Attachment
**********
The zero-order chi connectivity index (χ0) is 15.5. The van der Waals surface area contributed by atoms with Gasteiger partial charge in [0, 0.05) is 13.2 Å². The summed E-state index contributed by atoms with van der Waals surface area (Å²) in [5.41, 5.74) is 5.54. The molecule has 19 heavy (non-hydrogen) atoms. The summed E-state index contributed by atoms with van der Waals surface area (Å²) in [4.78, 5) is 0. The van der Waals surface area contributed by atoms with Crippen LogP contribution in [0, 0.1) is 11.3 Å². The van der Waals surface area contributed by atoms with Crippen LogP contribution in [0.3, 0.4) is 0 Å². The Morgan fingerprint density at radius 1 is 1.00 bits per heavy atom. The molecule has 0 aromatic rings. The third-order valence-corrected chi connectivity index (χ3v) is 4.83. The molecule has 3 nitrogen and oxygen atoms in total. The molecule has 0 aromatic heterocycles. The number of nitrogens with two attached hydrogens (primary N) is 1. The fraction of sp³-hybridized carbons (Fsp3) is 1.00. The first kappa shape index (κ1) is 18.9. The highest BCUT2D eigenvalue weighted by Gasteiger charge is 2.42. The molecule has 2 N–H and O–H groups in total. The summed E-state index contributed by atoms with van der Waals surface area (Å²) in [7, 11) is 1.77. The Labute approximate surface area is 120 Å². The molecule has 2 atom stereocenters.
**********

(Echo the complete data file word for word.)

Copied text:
The zero-order chi connectivity index (χ0) is 15.5. The van der Waals surface area contributed by atoms with Gasteiger partial charge in [0, 0.05) is 13.2 Å². The summed E-state index contributed by atoms with van der Waals surface area (Å²) in [5.41, 5.74) is 5.54. The molecule has 19 heavy (non-hydrogen) atoms. The summed E-state index contributed by atoms with van der Waals surface area (Å²) in [4.78, 5) is 0. The van der Waals surface area contributed by atoms with Crippen LogP contribution in [0, 0.1) is 11.3 Å². The van der Waals surface area contributed by atoms with Crippen LogP contribution in [0.3, 0.4) is 0 Å². The Morgan fingerprint density at radius 1 is 1.00 bits per heavy atom. The molecule has 0 aromatic rings. The third-order valence-corrected chi connectivity index (χ3v) is 4.83. The molecule has 3 nitrogen and oxygen atoms in total. The molecule has 0 aromatic heterocycles. The number of nitrogens with two attached hydrogens (primary N) is 1. The fraction of sp³-hybridized carbons (Fsp3) is 1.00. The first kappa shape index (κ1) is 18.9. The highest BCUT2D eigenvalue weighted by Gasteiger charge is 2.42. The molecule has 2 N–H and O–H groups in total. The summed E-state index contributed by atoms with van der Waals surface area (Å²) in [7, 11) is 1.77. The Labute approximate surface area is 120 Å². The molecule has 2 atom stereocenters.